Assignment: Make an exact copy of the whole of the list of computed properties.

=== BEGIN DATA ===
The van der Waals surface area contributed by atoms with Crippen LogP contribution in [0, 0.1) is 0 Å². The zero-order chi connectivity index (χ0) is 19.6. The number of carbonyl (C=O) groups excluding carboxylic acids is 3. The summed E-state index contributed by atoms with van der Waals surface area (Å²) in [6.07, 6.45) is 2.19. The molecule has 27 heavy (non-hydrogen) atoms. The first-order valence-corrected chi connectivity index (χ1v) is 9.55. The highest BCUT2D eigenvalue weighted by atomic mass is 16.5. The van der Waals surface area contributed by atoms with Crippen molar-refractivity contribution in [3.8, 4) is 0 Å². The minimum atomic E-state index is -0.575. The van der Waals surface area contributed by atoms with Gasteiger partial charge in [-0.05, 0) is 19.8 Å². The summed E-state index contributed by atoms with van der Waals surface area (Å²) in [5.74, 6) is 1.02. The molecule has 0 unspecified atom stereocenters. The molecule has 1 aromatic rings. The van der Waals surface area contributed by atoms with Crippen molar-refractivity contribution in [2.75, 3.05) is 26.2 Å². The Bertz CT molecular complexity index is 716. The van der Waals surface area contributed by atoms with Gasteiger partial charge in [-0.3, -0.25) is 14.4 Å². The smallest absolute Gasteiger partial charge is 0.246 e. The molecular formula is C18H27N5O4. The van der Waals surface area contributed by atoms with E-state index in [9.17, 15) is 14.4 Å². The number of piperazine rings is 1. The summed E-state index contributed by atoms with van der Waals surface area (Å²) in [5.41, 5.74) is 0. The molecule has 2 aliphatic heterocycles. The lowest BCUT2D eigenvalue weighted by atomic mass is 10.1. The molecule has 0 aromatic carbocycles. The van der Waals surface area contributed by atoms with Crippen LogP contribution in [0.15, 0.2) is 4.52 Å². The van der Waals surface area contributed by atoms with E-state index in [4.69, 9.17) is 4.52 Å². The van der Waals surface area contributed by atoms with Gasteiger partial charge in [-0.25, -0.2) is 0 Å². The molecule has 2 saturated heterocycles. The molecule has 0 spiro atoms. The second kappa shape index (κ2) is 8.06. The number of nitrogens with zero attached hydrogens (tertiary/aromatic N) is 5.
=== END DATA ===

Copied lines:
The van der Waals surface area contributed by atoms with Crippen LogP contribution in [0, 0.1) is 0 Å². The zero-order chi connectivity index (χ0) is 19.6. The number of carbonyl (C=O) groups excluding carboxylic acids is 3. The summed E-state index contributed by atoms with van der Waals surface area (Å²) in [6.07, 6.45) is 2.19. The molecule has 27 heavy (non-hydrogen) atoms. The first-order valence-corrected chi connectivity index (χ1v) is 9.55. The highest BCUT2D eigenvalue weighted by atomic mass is 16.5. The van der Waals surface area contributed by atoms with Crippen molar-refractivity contribution in [3.8, 4) is 0 Å². The minimum atomic E-state index is -0.575. The van der Waals surface area contributed by atoms with Gasteiger partial charge in [-0.05, 0) is 19.8 Å². The summed E-state index contributed by atoms with van der Waals surface area (Å²) in [5.74, 6) is 1.02. The molecule has 0 unspecified atom stereocenters. The molecule has 1 aromatic rings. The van der Waals surface area contributed by atoms with Crippen molar-refractivity contribution in [2.75, 3.05) is 26.2 Å². The Bertz CT molecular complexity index is 716. The van der Waals surface area contributed by atoms with Gasteiger partial charge in [-0.3, -0.25) is 14.4 Å². The smallest absolute Gasteiger partial charge is 0.246 e. The molecular formula is C18H27N5O4. The van der Waals surface area contributed by atoms with E-state index in [9.17, 15) is 14.4 Å². The number of piperazine rings is 1. The summed E-state index contributed by atoms with van der Waals surface area (Å²) in [5.41, 5.74) is 0. The molecule has 2 aliphatic heterocycles. The lowest BCUT2D eigenvalue weighted by atomic mass is 10.1. The molecule has 0 aromatic carbocycles. The van der Waals surface area contributed by atoms with Crippen LogP contribution in [0.15, 0.2) is 4.52 Å². The van der Waals surface area contributed by atoms with E-state index in [4.69, 9.17) is 4.52 Å². The van der Waals surface area contributed by atoms with Gasteiger partial charge in [-0.25, -0.2) is 0 Å². The molecule has 2 saturated heterocycles. The molecule has 0 spiro atoms. The second kappa shape index (κ2) is 8.06. The number of nitrogens with zero attached hydrogens (tertiary/aromatic N) is 5.